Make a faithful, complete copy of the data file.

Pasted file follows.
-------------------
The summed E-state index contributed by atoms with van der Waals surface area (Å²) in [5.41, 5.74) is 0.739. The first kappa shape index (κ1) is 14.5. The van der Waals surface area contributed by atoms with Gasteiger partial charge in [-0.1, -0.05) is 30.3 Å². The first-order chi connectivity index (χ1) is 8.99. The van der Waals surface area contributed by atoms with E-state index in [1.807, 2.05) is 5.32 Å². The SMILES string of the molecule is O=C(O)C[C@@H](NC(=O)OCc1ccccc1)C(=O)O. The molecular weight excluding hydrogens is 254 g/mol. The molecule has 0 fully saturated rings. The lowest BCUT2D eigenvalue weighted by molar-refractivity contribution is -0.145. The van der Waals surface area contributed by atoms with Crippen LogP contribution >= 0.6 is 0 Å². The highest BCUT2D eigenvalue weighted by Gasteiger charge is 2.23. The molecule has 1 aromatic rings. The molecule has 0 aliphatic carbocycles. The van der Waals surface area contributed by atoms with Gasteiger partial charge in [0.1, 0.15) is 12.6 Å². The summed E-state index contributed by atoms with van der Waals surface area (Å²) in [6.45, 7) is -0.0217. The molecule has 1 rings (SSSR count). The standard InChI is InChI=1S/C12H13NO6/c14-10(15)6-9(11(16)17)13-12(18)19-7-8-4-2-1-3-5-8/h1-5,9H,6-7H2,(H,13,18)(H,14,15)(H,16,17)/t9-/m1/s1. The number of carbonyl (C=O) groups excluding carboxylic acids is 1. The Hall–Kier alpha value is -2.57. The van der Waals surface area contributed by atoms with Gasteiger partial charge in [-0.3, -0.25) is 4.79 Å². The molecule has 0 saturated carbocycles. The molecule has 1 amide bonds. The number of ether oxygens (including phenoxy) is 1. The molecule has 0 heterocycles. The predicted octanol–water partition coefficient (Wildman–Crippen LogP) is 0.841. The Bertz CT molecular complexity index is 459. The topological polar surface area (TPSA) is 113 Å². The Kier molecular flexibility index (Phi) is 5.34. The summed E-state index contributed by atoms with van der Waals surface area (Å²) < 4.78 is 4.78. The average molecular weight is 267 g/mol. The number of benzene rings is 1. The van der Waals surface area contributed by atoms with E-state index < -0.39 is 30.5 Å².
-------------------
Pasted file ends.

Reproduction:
The summed E-state index contributed by atoms with van der Waals surface area (Å²) in [5.41, 5.74) is 0.739. The first kappa shape index (κ1) is 14.5. The van der Waals surface area contributed by atoms with Gasteiger partial charge in [-0.1, -0.05) is 30.3 Å². The first-order chi connectivity index (χ1) is 8.99. The van der Waals surface area contributed by atoms with E-state index in [1.807, 2.05) is 5.32 Å². The SMILES string of the molecule is O=C(O)C[C@@H](NC(=O)OCc1ccccc1)C(=O)O. The molecular weight excluding hydrogens is 254 g/mol. The molecule has 0 fully saturated rings. The lowest BCUT2D eigenvalue weighted by molar-refractivity contribution is -0.145. The van der Waals surface area contributed by atoms with Crippen LogP contribution >= 0.6 is 0 Å². The highest BCUT2D eigenvalue weighted by Gasteiger charge is 2.23. The molecule has 1 aromatic rings. The molecule has 0 aliphatic carbocycles. The van der Waals surface area contributed by atoms with Gasteiger partial charge in [0.1, 0.15) is 12.6 Å². The summed E-state index contributed by atoms with van der Waals surface area (Å²) in [6.45, 7) is -0.0217. The molecule has 1 rings (SSSR count). The standard InChI is InChI=1S/C12H13NO6/c14-10(15)6-9(11(16)17)13-12(18)19-7-8-4-2-1-3-5-8/h1-5,9H,6-7H2,(H,13,18)(H,14,15)(H,16,17)/t9-/m1/s1. The number of carbonyl (C=O) groups excluding carboxylic acids is 1. The Hall–Kier alpha value is -2.57. The van der Waals surface area contributed by atoms with Gasteiger partial charge in [-0.3, -0.25) is 4.79 Å². The molecule has 0 saturated carbocycles. The molecule has 1 amide bonds. The number of ether oxygens (including phenoxy) is 1. The molecule has 0 heterocycles. The predicted octanol–water partition coefficient (Wildman–Crippen LogP) is 0.841. The Bertz CT molecular complexity index is 459. The topological polar surface area (TPSA) is 113 Å². The Kier molecular flexibility index (Phi) is 5.34. The summed E-state index contributed by atoms with van der Waals surface area (Å²) < 4.78 is 4.78. The average molecular weight is 267 g/mol. The number of benzene rings is 1. The van der Waals surface area contributed by atoms with E-state index < -0.39 is 30.5 Å².